Responding to customer demands, vendors like IBM, Oracle and Initiate Systems have added or improved data stewardship and governance functions, and data quality profiling, visualization and analysis capabilities, according to John Radcliffe, an analyst with the Stamford, Conn.-based research firm and author of the report.
"Vendors are trying to give organizations tool sets that they need to be able to take the data from cradle to grave, all the way through the lifecycle," Radcliffe said in an interview. "People are asking for these kinds of [MDM] management tools" -- a common development in maturing technology markets such as MDM, he added.
MDM for customer data has moved from an enabling technology, in which early adopters are often content just to get the systems up and running, to a more mature IT discipline with increasing mainstream adoption. With that, Radcliffe said, companies are increasingly interested in being able to analyze and address the accuracy of data collected by MDM hubs and create and maintain clear processes overseeing data lifecycles and ownership.
As for the market itself, Gartner estimates that the MDM for the customer data market grew to $370 million in 2008, a 22% increase from 2007. That's an increase from the 15% growth rate between 2006 and 2007 but "represents a sizable reduction compared with the early years of the market," the report states. Such slowdowns in market growth are common as technologies mature, however.
Initiate joins IBM, Oracle in the leaders' quadrant
Topping the leaders' quadrant, as they did last year, were IBM, with its InfoSphere MDM Server version 8.5, and Oracle, with its Siebel UCM version 8.1.1. Both vendors scored highly on Gartner's "ability to execute" criteria, thanks to their entrenched user bases and sophisticated sales and marketing channels, Radcliffe said.
As for their "completeness of vision," Gartner's other ranking criteria, both mega-vendors scored well, too.
IBM responded to its customers' requests for better data stewardship and governance capabilities, adding a role-based governance user interface, improved hierarchy management facilities and a user interface generator, according to the report. Gartner also praised InfoSphere MDM Server's strong "transaction-driven, centralized implementation-style requirements in SOA environments."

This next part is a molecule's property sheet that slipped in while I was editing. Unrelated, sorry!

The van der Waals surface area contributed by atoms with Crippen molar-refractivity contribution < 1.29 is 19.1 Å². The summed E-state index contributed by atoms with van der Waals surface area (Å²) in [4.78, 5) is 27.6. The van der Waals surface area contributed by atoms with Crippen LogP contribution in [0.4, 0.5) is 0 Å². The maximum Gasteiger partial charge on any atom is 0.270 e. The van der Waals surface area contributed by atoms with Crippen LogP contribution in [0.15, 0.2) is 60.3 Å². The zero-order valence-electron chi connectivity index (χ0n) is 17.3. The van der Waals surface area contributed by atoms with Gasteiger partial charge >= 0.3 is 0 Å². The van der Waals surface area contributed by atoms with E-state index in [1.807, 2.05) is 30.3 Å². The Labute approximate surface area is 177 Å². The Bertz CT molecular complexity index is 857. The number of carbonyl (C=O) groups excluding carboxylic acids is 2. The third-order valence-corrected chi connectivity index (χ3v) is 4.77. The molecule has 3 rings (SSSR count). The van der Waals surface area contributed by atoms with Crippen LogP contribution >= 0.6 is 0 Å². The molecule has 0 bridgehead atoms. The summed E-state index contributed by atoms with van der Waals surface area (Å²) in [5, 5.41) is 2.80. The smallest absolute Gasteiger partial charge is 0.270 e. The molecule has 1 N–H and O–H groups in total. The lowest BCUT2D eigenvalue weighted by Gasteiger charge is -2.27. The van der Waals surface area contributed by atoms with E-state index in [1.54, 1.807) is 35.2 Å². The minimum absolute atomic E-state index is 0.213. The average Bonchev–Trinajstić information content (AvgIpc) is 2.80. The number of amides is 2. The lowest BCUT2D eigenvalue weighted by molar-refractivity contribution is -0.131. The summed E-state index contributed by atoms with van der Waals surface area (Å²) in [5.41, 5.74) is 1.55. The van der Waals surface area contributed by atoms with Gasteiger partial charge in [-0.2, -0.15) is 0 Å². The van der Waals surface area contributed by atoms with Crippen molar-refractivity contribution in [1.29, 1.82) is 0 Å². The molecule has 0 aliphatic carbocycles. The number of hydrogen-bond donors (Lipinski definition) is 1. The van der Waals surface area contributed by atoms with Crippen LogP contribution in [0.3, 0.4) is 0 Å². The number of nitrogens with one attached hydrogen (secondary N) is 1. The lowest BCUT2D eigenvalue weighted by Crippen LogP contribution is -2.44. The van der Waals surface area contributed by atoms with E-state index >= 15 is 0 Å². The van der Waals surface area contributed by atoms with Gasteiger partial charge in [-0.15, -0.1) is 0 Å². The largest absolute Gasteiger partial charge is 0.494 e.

Oracle, meanwhile, "has strong sales momentum with Siebel UCM across a range of industries, mainly within the Oracle installed base, and has put a lot of effort into filling the functionality gaps," Radcliffe wrote. Upgrades to Seibel UCM in 2008 included improved data quality functions, based largely on the Informatica Identity Resolution technology, and better ease of integration, thanks mainly to the first AIA packaged integration packs.
Joining IBM and Oracle in the leaders' quadrant for the first time was Initiate Systems. Its MDM platform, Initiate Master Data Service version 8.7, "leverages data model and Web services flexibility, strong probabilistic matching, the architectural flexibility to deliver fast time to value and a relatively low service-to software cost ratio," according to the report. Initiate also boasts strong data stewardship and data visualization capabilities, Radcliffe said.
Also ranked in this year's report were visionaries D&B Purisma and Siperian, and niche players Oracle Customer Data Hub (which Gartner ranks separately from Oracle Siebel UCM), SAP, DataFlux, Tibco Software, VisionWare and Sun Microsystems (also ranked separately from Oracle, which is in the process of acquiring Sun).
Siperian, Radcliffe says, continues to do well in the life sciences industry but is struggling to gain a foothold in other vertical markets. SAP's MDM product continues to improve with each new version, but the mega-vendor still sells mostly to its B2B user base. And while Sun Microsystems "was placing new emphasis on MDM … its pending acquisition by Oracle raises doubts over Sun's future investment in MDM," the report states.
Intriguingly, Radcliffe also predicted that Microsoft will soon target the MDM for customer data market in the form of its SQL Server Master Data Services, due out next year. He said that Microsoft's entry into the MDM market, though it is likely to take a number of years, could put pricing pressure on its competitors as Microsoft targets midsized companies with lower-cost MDM products.
Focus on vendor "sweet spots" when evaluating MDM products
For companies evaluating MDM vendors, Radcliffe said it is important to recognize that different vendors have different strengths and "sweet spots" in terms of vertical markets served and use cases supported.
SAP's MDM hub, for example, is particularly popular with product-oriented companies such as manufacturers, retailers and packaged goods companies, he said. But it is not ideal in the multi-channel environments common in the banking and insurance market.
Most MDM vendors are also more focused on supporting operational and transactional environments – think call centers and warehouse floors – but some are optimized to support business intelligence (BI) and other analytical use cases, Radcliffe said.
Companies must take these differences into account when comparing vendors and their MDM products, he said. They should also "push the vendors hard" on customer references, zeroing in on those references that most resemble their industries and likely use-case scenarios.